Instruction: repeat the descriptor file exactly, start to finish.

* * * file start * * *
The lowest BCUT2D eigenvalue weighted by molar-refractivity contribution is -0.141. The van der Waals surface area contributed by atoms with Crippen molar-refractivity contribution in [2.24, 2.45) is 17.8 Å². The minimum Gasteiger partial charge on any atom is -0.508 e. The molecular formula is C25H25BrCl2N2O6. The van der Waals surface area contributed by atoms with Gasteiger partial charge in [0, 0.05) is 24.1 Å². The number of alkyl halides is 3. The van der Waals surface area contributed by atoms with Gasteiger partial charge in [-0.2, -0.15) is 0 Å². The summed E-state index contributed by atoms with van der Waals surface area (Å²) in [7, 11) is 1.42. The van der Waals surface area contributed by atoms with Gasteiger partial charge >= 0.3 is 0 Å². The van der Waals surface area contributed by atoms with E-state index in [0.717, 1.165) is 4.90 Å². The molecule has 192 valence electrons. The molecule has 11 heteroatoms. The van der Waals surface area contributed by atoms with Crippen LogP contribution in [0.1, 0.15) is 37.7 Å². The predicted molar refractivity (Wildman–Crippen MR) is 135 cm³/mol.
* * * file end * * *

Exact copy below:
The lowest BCUT2D eigenvalue weighted by molar-refractivity contribution is -0.141. The van der Waals surface area contributed by atoms with Crippen molar-refractivity contribution in [2.24, 2.45) is 17.8 Å². The minimum Gasteiger partial charge on any atom is -0.508 e. The molecular formula is C25H25BrCl2N2O6. The van der Waals surface area contributed by atoms with Gasteiger partial charge in [0, 0.05) is 24.1 Å². The number of alkyl halides is 3. The van der Waals surface area contributed by atoms with Gasteiger partial charge in [-0.2, -0.15) is 0 Å². The summed E-state index contributed by atoms with van der Waals surface area (Å²) in [7, 11) is 1.42. The van der Waals surface area contributed by atoms with Gasteiger partial charge >= 0.3 is 0 Å². The van der Waals surface area contributed by atoms with E-state index in [0.717, 1.165) is 4.90 Å². The molecule has 192 valence electrons. The molecule has 11 heteroatoms. The van der Waals surface area contributed by atoms with Crippen LogP contribution in [0.1, 0.15) is 37.7 Å². The predicted molar refractivity (Wildman–Crippen MR) is 135 cm³/mol.